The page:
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# Worked example: direct comparison test

Transcription de la vidéo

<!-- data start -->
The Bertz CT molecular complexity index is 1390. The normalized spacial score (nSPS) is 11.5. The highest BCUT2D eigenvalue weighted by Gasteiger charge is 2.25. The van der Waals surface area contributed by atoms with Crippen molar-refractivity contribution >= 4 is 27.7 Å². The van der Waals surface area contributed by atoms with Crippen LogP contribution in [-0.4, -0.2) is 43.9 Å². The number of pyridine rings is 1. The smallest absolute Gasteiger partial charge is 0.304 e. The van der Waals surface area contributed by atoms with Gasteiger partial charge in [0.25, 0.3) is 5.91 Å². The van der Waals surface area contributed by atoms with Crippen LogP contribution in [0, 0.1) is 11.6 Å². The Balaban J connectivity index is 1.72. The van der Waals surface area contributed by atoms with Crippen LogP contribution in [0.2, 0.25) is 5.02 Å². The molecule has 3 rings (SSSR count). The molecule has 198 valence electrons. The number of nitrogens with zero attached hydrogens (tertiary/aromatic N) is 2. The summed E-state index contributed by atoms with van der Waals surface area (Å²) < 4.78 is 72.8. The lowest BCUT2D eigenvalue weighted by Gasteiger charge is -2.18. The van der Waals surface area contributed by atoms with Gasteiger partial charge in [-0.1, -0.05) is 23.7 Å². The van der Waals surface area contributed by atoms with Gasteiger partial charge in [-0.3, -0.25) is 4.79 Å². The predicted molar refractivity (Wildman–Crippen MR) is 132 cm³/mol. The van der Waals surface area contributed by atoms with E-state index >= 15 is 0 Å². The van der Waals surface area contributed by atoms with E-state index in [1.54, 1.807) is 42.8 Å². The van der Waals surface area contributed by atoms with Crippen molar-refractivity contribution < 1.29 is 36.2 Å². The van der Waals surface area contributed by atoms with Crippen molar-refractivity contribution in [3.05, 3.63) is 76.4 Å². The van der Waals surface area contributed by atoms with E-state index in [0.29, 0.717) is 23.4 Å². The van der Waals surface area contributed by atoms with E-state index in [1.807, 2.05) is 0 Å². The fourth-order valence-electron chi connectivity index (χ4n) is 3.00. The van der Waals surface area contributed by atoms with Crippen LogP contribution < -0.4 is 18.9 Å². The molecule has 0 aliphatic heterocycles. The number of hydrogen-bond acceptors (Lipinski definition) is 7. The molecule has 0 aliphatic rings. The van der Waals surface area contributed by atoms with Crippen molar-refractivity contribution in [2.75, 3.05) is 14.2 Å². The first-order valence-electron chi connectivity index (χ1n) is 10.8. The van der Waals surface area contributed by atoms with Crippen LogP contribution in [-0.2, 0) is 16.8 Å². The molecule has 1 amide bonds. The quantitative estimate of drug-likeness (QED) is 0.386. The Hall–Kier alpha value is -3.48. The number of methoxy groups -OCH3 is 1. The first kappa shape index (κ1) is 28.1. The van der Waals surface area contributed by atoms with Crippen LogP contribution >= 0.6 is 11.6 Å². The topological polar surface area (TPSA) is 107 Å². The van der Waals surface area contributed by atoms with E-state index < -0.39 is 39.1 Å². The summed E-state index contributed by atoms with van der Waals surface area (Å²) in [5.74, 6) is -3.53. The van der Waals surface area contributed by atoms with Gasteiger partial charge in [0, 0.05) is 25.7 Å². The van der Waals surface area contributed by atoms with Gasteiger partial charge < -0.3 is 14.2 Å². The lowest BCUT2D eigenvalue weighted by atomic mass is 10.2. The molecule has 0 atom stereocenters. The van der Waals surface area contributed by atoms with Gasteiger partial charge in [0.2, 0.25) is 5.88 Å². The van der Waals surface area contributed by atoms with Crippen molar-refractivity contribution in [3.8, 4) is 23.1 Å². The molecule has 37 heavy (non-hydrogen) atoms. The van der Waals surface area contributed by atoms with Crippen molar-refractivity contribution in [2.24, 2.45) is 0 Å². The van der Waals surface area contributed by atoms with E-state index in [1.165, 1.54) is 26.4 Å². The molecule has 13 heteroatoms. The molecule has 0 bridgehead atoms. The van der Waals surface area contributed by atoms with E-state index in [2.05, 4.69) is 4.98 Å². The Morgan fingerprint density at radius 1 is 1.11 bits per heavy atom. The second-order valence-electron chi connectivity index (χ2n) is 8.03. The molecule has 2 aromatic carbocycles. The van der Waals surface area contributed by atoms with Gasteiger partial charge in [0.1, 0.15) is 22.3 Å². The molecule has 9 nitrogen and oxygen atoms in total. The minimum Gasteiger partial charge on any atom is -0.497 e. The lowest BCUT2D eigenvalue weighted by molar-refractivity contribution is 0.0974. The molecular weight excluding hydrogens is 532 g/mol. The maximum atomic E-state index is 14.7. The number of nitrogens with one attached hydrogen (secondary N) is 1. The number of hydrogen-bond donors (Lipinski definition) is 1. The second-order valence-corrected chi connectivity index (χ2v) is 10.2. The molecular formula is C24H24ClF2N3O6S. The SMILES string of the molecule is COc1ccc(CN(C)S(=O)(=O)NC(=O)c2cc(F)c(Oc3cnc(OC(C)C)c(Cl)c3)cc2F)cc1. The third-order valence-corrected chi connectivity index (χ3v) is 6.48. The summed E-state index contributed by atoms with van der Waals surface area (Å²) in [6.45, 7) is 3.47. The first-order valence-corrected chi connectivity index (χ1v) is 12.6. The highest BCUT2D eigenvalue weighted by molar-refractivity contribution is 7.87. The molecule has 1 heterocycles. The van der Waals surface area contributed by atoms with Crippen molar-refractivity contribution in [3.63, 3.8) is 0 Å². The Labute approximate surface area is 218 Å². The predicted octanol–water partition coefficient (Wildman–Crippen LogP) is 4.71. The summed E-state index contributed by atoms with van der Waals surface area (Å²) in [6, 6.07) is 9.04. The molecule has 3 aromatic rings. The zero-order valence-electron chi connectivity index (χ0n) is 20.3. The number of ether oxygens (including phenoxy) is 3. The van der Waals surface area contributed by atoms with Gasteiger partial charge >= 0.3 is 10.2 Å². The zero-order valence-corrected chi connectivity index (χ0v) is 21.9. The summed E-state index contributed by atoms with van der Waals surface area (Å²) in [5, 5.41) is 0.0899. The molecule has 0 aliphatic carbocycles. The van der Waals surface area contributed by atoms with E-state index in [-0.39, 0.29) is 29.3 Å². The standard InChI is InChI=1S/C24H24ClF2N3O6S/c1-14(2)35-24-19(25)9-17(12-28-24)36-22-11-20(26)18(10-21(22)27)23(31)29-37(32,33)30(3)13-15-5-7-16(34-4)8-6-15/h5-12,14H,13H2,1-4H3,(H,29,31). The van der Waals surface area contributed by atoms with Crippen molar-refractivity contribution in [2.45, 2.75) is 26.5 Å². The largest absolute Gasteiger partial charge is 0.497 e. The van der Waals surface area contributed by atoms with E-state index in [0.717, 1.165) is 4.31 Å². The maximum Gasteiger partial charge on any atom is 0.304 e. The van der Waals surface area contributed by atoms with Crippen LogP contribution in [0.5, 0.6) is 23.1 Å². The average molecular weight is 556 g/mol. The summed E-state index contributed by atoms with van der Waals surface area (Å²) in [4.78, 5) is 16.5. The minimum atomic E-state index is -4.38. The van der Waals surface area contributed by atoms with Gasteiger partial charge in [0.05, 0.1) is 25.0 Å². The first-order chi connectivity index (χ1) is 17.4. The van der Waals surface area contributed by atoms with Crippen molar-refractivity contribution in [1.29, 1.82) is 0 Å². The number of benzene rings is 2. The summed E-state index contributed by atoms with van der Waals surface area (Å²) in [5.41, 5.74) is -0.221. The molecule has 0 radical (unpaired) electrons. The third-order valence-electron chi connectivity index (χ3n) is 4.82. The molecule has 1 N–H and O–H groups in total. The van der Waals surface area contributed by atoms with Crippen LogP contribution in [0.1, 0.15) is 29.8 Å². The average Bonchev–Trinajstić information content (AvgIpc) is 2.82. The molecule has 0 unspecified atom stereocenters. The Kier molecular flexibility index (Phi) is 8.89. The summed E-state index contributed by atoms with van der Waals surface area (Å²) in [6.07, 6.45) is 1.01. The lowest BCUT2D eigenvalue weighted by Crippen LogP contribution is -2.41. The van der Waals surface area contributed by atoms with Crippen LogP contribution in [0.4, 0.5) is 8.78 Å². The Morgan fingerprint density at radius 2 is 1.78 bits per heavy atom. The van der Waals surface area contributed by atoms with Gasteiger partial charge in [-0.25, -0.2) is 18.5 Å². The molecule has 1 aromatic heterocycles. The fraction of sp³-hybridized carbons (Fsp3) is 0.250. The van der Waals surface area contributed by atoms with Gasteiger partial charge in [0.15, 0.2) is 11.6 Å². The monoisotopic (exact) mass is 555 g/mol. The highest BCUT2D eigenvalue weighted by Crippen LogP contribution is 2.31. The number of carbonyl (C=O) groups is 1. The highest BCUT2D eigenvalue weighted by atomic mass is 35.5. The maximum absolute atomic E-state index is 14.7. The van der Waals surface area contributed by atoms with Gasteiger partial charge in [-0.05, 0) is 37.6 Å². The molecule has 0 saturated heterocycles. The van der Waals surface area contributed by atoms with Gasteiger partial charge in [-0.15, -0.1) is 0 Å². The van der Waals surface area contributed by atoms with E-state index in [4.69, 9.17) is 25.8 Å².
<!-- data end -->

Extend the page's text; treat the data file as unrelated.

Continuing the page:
- [Voiceover] Let's think about the infinite series, so we're going to go from n equals one to infinity, of one over two to the n plus n. And what I want to do is see if we can prove whether this thing converges or diverges. And as you can imagine based on the context of where this video shows up on Khan Academy that maybe we will do it using the comparison test. At any point if you feel like you can kinda take this to the finish line, feel free to pause the video and do so. So in order to kind of figure out or get a sense for this series right over here, it never hurts to kind of expand it out a little bit, so let's do that. So this would be equal to when n equals one this is gonna be one over two to the one plus one, so it's gonna be one over two plus one, it's gonna be one third plus that's n equals one. When n equals two it's gonna be one over two squared, which is four plus two plus one over six. Plus let's see we go to three, n equals one, n equals two, n equals three is gonna be one over two to the third, which is eight plus three is 11. So one over 11, maybe I'll do one more term. Two the fourth power is going to be 16 plus four is 20. Plus one over 20 and obviously we just keep going on and on and on. So it looks, it feels like this thing could converge. All of our terms are positive, but they are getting smaller and smaller quite fast. And if we really look at the behavior of the terms as n gets larger and larger, we see that the two to the n in the denominator will grow much, much faster than the n will. So this kind of behaves like one over two to the n, which is a clue of something that we might be able to use for the comparison test. So let me just write that down. So we have one over, so the infinite series from n equals one to infinity of one over two to the n, and so when n equals one this is going to be equal to one half. When n is equal to two this is going to be equal to one fourth. When n is equal to three this is equal to one eighth. When n is equal to four this is equal to one sixteenth. And we go on and on and on and on. And what's interesting about this is we recognize it. This is a geometric series, so let me be clear. This thing right over here, that is the same thing as the sum of from n equals one to infinity of one half to the n power, just writing it in a different way. And since the absolute value of one half, which is just one half, so because the absolute value of one half is less than one we know that this geometric series converges, we know that it converges And actually we even have formulas for finding the exact sum of or to figure out what it converges to. And so we know this thing converges and we see that actually these two series combined meet all of the constraints we need for the comparison test. So let's go back to what we wrote about the comparison test. So the comparison test, we have two series, all of their terms are greater than or equal to zero. All of these terms are greater than or equal to zero. And then for the corresponding terms in one series, all of them are going to be less than or equal to the corresponding terms in the next one. And so if we look over here, we can consider this one, the magenta series, this is kind of our infinite series of dealing with A sub n and that this right over here is, well I already did it in blue this is kind of the blue series. And notice all their terms are nonnegative and the corresponding terms one half is greater than one third, one fourth is greater than one sixth, one eighth is greater than one eleventh. One over two to the n is always going to be greater than one over two to the n plus n for the n that we care about here. And since we know that this converges, since we know that the larger one converges. It's a geometric series where the common ratio the absolute value of the common ratio is less than one, since we know that the larger series converges therefore, the smaller series or the one where every corresponding term is less than the one in the blue one, that one must also converge. So by the comparison test the series in question must also converge.